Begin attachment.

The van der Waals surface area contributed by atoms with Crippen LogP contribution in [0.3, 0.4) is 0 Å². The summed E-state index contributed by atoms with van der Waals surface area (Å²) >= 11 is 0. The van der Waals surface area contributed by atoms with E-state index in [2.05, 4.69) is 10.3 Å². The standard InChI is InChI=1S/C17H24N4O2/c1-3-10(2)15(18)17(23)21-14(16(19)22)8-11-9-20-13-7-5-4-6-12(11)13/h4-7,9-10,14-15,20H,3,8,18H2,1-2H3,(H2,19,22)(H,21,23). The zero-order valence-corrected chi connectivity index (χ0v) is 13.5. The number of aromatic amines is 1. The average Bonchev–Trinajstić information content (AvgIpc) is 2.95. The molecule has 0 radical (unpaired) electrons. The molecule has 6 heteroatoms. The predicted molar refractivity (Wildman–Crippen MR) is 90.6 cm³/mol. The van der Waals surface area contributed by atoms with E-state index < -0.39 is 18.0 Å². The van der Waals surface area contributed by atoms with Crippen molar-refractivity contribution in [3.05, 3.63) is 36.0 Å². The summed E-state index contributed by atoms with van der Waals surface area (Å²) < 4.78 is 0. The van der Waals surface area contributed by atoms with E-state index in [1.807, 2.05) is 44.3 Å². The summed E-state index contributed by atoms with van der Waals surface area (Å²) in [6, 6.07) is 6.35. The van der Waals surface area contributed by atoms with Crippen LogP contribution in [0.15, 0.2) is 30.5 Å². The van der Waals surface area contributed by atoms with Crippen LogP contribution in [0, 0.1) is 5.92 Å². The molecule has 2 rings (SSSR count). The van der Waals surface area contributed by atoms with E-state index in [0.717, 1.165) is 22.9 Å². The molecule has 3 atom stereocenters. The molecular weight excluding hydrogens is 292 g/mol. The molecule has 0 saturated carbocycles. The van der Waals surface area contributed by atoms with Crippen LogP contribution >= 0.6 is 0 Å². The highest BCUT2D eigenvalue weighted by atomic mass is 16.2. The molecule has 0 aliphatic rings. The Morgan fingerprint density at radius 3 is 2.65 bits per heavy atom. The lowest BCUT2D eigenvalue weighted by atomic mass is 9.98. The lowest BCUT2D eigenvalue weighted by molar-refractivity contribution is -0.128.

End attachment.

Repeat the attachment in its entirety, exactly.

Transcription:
The van der Waals surface area contributed by atoms with Crippen LogP contribution in [0.3, 0.4) is 0 Å². The summed E-state index contributed by atoms with van der Waals surface area (Å²) >= 11 is 0. The van der Waals surface area contributed by atoms with E-state index in [2.05, 4.69) is 10.3 Å². The standard InChI is InChI=1S/C17H24N4O2/c1-3-10(2)15(18)17(23)21-14(16(19)22)8-11-9-20-13-7-5-4-6-12(11)13/h4-7,9-10,14-15,20H,3,8,18H2,1-2H3,(H2,19,22)(H,21,23). The zero-order valence-corrected chi connectivity index (χ0v) is 13.5. The number of aromatic amines is 1. The average Bonchev–Trinajstić information content (AvgIpc) is 2.95. The molecule has 0 radical (unpaired) electrons. The molecule has 6 heteroatoms. The predicted molar refractivity (Wildman–Crippen MR) is 90.6 cm³/mol. The van der Waals surface area contributed by atoms with E-state index < -0.39 is 18.0 Å². The van der Waals surface area contributed by atoms with Crippen molar-refractivity contribution in [3.05, 3.63) is 36.0 Å². The summed E-state index contributed by atoms with van der Waals surface area (Å²) < 4.78 is 0. The van der Waals surface area contributed by atoms with E-state index in [1.807, 2.05) is 44.3 Å². The summed E-state index contributed by atoms with van der Waals surface area (Å²) in [6, 6.07) is 6.35. The van der Waals surface area contributed by atoms with Crippen LogP contribution in [0.15, 0.2) is 30.5 Å². The van der Waals surface area contributed by atoms with Crippen LogP contribution in [0, 0.1) is 5.92 Å². The molecule has 2 rings (SSSR count). The van der Waals surface area contributed by atoms with E-state index in [0.717, 1.165) is 22.9 Å². The molecule has 3 atom stereocenters. The molecular weight excluding hydrogens is 292 g/mol. The molecule has 0 saturated carbocycles. The van der Waals surface area contributed by atoms with Crippen LogP contribution >= 0.6 is 0 Å². The highest BCUT2D eigenvalue weighted by atomic mass is 16.2. The molecule has 0 aliphatic rings. The Morgan fingerprint density at radius 3 is 2.65 bits per heavy atom. The lowest BCUT2D eigenvalue weighted by atomic mass is 9.98. The lowest BCUT2D eigenvalue weighted by molar-refractivity contribution is -0.128.